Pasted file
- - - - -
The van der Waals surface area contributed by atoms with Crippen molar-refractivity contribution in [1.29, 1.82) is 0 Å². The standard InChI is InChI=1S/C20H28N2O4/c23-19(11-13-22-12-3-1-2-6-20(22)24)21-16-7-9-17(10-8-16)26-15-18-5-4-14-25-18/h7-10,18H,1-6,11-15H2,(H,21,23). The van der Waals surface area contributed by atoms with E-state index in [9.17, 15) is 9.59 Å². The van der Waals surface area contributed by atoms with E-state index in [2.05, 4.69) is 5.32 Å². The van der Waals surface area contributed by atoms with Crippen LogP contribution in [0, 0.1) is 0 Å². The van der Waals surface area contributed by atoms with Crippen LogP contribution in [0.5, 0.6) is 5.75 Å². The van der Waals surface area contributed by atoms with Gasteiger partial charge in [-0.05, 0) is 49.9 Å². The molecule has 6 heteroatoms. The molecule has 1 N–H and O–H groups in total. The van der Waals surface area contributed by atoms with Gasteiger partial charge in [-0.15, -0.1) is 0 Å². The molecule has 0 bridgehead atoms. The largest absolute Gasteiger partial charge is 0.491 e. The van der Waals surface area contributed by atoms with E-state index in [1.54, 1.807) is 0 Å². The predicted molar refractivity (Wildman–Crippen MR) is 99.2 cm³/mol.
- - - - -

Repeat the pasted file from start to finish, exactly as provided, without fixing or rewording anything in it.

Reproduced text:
The van der Waals surface area contributed by atoms with Crippen molar-refractivity contribution in [1.29, 1.82) is 0 Å². The standard InChI is InChI=1S/C20H28N2O4/c23-19(11-13-22-12-3-1-2-6-20(22)24)21-16-7-9-17(10-8-16)26-15-18-5-4-14-25-18/h7-10,18H,1-6,11-15H2,(H,21,23). The van der Waals surface area contributed by atoms with E-state index in [9.17, 15) is 9.59 Å². The van der Waals surface area contributed by atoms with E-state index in [2.05, 4.69) is 5.32 Å². The van der Waals surface area contributed by atoms with Crippen LogP contribution in [0, 0.1) is 0 Å². The van der Waals surface area contributed by atoms with Crippen LogP contribution in [0.5, 0.6) is 5.75 Å². The van der Waals surface area contributed by atoms with Gasteiger partial charge in [-0.05, 0) is 49.9 Å². The molecule has 6 heteroatoms. The molecule has 1 N–H and O–H groups in total. The van der Waals surface area contributed by atoms with Gasteiger partial charge in [-0.15, -0.1) is 0 Å². The molecule has 0 bridgehead atoms. The largest absolute Gasteiger partial charge is 0.491 e. The van der Waals surface area contributed by atoms with E-state index in [1.54, 1.807) is 0 Å². The predicted molar refractivity (Wildman–Crippen MR) is 99.2 cm³/mol.